Jan 26 - Feb 01, 2009

There seems to be no end to negative developments on the external trade sector of the country. This is happening despite the sizeable cut in the oil import bill during the last 2 months of the outgoing year. According to the latest data released by the Federal Bureau of Statistics (FBS), Pakistan's trade deficit hit dollars 9.55 billion during the first half of the current financial year (Jury-Dec, 2008) compared with dollars 8.29 billion in the corresponding period of last year, showing an increase of 16 percent. The import bill reached dollars 19.13 billion as against dollars 16.95 billion last year while exports rose to dollars 9.51 billion as against dollars 8.65 billion during the first half of 2007-08. Obviously, the reason for widening of trade deficit was a lower growth in exports than imports. While imports increased by 12.87 percent, exports went up only by 10.57 percent during July-Dec, 2008.

However, trade deficit during the latest month i.e. December, 2008 at dollars 816 million was lower by 20.67 percent over the same month last year. Imports during the past three months, particularly in December, appear to have slowed down due to a substantial decline in international prices of edible oil, crude oil, steel products and some food items while exports declined because the textile and clothing sector, the largest contributor to the country's foreign exchange earnings, showed a negative growth.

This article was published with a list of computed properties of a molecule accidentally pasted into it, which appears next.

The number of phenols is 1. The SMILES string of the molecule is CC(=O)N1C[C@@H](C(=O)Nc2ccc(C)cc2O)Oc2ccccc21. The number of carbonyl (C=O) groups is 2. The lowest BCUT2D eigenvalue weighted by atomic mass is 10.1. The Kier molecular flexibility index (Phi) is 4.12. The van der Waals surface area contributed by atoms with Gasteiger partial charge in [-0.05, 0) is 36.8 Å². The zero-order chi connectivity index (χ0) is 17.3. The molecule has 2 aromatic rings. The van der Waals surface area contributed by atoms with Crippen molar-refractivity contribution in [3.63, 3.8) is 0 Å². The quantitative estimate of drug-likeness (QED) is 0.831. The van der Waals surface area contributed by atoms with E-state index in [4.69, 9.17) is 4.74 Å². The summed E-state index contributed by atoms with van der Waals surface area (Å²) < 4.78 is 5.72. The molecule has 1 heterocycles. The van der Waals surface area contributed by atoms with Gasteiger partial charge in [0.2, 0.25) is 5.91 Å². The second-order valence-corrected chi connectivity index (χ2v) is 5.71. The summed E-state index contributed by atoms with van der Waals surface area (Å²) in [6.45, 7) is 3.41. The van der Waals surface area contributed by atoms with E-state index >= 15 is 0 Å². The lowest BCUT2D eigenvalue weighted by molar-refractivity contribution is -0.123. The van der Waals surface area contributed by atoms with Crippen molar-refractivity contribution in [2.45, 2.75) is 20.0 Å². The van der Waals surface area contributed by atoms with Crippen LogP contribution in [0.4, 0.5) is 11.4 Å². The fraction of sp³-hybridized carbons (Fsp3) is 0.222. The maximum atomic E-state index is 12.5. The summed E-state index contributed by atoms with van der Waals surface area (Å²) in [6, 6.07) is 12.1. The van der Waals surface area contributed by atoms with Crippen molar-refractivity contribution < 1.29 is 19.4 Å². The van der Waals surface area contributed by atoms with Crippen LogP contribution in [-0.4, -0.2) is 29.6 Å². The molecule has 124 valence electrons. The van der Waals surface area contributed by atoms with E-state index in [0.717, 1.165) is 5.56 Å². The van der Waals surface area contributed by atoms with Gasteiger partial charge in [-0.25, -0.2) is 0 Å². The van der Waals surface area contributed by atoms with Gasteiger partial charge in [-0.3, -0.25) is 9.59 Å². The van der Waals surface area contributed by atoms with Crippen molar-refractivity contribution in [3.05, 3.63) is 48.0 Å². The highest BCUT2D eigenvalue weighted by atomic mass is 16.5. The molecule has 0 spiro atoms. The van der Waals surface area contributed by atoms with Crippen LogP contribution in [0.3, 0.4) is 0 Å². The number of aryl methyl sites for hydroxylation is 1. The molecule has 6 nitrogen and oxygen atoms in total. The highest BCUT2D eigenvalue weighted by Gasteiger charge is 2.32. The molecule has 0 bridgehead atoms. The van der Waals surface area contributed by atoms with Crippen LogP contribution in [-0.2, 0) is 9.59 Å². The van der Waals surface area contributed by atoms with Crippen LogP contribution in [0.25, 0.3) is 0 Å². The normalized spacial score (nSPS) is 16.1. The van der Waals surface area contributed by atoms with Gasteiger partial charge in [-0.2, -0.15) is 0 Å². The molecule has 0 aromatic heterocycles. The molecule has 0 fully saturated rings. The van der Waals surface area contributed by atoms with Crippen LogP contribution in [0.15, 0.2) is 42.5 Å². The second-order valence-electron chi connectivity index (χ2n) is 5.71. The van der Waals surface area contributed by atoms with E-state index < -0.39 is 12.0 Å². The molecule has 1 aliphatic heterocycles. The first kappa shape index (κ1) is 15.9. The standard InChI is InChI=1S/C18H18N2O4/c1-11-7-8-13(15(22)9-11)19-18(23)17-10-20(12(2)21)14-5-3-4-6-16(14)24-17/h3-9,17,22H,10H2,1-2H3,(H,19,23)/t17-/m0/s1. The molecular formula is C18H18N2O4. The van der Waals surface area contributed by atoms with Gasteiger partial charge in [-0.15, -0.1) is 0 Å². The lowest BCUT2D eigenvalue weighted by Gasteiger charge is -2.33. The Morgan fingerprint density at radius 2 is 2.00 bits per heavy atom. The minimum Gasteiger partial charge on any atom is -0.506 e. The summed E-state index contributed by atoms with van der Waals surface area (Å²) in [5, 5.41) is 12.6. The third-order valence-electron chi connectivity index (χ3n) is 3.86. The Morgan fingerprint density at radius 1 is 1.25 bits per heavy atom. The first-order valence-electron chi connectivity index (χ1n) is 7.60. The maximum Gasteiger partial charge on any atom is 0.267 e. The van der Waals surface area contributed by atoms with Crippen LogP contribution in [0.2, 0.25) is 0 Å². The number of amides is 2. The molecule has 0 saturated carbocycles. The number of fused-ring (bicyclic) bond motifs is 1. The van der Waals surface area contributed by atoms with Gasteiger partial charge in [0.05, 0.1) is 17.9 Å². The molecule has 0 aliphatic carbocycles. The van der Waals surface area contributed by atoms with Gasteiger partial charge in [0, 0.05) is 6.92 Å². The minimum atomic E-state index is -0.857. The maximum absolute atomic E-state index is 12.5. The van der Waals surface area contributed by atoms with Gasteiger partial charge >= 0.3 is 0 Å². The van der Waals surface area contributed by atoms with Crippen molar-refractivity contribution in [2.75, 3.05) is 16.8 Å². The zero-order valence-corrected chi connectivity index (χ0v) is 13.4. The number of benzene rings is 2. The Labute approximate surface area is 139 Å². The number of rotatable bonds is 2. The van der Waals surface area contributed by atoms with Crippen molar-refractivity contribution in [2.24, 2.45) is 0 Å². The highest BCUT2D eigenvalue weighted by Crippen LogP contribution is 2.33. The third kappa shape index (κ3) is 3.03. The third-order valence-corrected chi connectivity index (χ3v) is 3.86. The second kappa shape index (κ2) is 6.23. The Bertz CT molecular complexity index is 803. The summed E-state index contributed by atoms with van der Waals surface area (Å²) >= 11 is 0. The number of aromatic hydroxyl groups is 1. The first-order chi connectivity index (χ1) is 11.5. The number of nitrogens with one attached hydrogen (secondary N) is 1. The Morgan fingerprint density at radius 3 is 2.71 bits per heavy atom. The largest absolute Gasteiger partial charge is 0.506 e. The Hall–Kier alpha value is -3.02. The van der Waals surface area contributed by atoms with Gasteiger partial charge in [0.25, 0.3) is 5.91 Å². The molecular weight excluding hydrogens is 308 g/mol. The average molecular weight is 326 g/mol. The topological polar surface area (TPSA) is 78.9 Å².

In the trade policy announced in the beginning of the year, exports during 2008-09 were targeted at dollars 22.1 billion. Though the level of imports was not specified, these were expected at over dollars 36 billion and the trade gap was estimated to be around dollars 14 billion. Extrapolation of the trend witnessed so far would suggest a lower level of exports and higher trade deficit during 2008-09 which is a cause of concern due to the likelihood of its negative impact on the current account, foreign exchange reserves of the country etc. However, the latest developments indicate that the trend witnessed so far cannot be relied upon to make a fairly accurate estimate for the whole year. Continued tight monetary polio, depreciation of the exchange rate of the rupee and a sluggish business activity have tended to reduce import demand in the country while a sharp decline in international prices of several commodities like oil and food seem to have reinforced the downward trend in imports.